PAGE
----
• Provide a cost/benefit analysis on each waste reduction strategy under consideration
  • Prioritize programs that minimize the impact on environmental justice communities

As a non-binding resolution, it doesn’t commit the town to any spending. However, if we adopt it, we will have agreed to (1) adopt zero waste principles and (2) develop a zero waste plan as soon as possible.

Based on conversations with the DPW, we believe it may cost about $20K to hire a consultant to help develop a zero waste plan. Working with Rep. Ciccolo and the Town’s DPW, we’re investigating potential grant funding that would cover this cost, but in the event that grant funding does not come through, Dave Pinsonneault, Director of Public Works, has indicated that the Town could potentially cover the cost.

Costs for waste disposal and recycling continue to rise; the cost to do something (i.e., develop a zero waste plan) will be far less than the cost to do nothing.


One of the primary goals of this resolution is to find answers to that question through the development of a plan that includes a cost/benefit analysis. We don’t believe we should at this point try to project actual cost, relative cost or even cost savings for any waste-reduction measure. What we do believe is that it is critically important to get some answers before our current solid waste contract expires in June 2023.

Although there are programs available for residents to subscribe to Black Earth, or drop off free to community bins, there is not yet a town-wide program that serves everyone.

There are currently two Black Earth composting programs for Lexington residents that the Town facilitates:

1. Resident subscription weekly pickup service for $99.99/year (the Town provides free toter).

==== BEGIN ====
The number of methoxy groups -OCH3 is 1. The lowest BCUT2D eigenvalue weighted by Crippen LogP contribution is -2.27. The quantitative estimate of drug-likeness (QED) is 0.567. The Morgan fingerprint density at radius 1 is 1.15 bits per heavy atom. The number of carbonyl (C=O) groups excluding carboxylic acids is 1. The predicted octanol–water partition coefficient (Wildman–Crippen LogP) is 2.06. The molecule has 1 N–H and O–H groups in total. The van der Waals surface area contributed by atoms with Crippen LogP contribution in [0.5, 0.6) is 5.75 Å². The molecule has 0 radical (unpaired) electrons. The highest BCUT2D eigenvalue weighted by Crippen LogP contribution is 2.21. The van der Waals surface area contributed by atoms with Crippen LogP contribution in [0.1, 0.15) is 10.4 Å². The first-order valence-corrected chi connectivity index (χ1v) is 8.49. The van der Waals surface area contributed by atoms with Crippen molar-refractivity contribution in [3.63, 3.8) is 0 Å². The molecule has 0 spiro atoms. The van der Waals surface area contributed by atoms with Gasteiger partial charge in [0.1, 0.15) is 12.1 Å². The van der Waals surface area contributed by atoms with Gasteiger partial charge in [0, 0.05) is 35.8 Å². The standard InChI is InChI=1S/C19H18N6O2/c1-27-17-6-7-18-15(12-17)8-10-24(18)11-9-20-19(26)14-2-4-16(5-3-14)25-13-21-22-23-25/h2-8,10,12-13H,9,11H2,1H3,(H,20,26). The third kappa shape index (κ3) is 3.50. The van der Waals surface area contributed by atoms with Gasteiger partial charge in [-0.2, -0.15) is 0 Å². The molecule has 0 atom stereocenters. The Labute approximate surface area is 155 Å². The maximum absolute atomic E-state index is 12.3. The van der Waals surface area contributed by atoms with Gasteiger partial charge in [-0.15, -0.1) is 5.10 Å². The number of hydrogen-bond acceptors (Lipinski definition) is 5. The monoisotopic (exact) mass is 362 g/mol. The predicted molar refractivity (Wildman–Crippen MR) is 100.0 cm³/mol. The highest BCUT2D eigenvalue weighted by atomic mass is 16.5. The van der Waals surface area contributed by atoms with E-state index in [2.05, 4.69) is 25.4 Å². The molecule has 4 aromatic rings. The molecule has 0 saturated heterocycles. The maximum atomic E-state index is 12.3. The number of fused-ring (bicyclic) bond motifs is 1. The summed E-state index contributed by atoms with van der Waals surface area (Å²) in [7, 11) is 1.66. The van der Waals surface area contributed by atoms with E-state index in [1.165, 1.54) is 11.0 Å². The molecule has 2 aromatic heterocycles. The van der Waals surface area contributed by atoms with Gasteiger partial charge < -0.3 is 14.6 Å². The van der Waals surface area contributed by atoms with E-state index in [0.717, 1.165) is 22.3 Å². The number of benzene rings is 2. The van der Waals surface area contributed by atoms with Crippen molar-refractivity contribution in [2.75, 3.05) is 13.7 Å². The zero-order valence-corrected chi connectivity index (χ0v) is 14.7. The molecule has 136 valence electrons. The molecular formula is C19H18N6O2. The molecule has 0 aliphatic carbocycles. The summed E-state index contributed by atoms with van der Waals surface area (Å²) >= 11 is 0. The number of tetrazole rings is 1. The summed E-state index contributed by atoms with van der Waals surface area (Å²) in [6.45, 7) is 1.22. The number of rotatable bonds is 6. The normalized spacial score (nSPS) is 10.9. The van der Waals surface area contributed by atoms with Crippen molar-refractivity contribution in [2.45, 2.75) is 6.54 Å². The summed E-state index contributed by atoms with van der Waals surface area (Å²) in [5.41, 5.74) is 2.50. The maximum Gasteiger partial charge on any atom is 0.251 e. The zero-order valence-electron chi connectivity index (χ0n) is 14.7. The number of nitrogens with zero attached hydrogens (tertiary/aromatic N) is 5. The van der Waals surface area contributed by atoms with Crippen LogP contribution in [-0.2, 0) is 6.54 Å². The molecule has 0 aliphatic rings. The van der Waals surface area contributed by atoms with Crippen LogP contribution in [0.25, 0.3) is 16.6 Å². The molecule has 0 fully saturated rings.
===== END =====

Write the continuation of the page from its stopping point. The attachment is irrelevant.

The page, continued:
2. Free LexSORT drop-off program at two locations in Lexington. LexZeroWaste initiated this 6-month pilot program in September 2021 with a CEL grant, and the Town has extended the pilot and assumed the cost until at least September 2022.

Food waste makes up at least 25% of our trash, and represents an opportunity to significantly reduce our trash tonnage by diverting that component to be composted. We understand that with the 2 programs above, about 12% of households are composting with Black Earth. In order for this to scale to 100% of households and reap the benefits of town-wide adoption of composting, we will need to provide a town program that is easy and free for all residents. 

Relying on individual households one at a time will never achieve close to what we need for waste reduction. That’s why we are advocating for a zero-waste plan that would evaluate all the options, challenges, costs and timelines for offering curbside composting to all residents.

List of Supporters for Article 27:
Zero Waste Resolution

On April 6, 2022, Lexington Town Meeting overwhelmingly voted to adopt this resolution
THANK YOU to all those who voiced their support in advance to make it happen!

Cynthia Arens
Amy Armitage
Vicki Blake
Lee Jeffers Brami
Nelson Caldwell
Rachel Caldwell-Glixon
Rep. Michelle Ciccolo
Beth Davenport
Marion Davis
Sridevi Dayalan
Daniele De Francesco
Jane Eastman
Matthew Eisner
Myrna Fox
Marcia Gens
Judith Glixon
Joyce & Robert Greif
Catherine Guilfoyle
Megan Klein Hattori
Weber Hoen
Mary Hutton
Tina Jaillet
Lin Jensen
Christina Lin
Carol Lu
Janet & Frank Kern
Susan Kruger
Seri Latiff
Sheila Lawrence
Lexington Board of Health
Lexington Climate Action Network (LexCAN)
LPS Green Teams
Lexington Waste Reduction Task Force
Mark Manasas
Deborah Mattingly
Tina McBride
Marielsa McBride
Minoee Modi
Mothers Out Front
Hien Nguyen
Susanna Peyton
Cynthia Pfeiffer
Diane Pursley
Anne Richtarik
Daphne Ritzakes
Eyal S. Ron
Susan Schiffer
Mary Rose Scozzafava
Thomas Shiple
Mariane Silva
Mandy Smith
Renée & Jochen Steinbrecher
Jonathan Suber
Emmy Suhl
Sustainable Lexington Committee
Nicola Sykes (Rinaldi)
Helen Theodosiou
Alice Van Evera
Sophie Vaz
Kavitha Venkatesan
Christy Hart Waller
Jane Waterfall
Ethan Wells
Betsy Wilkinson
Kathleen Wilson
Mary Yardley
Sue Zimmermann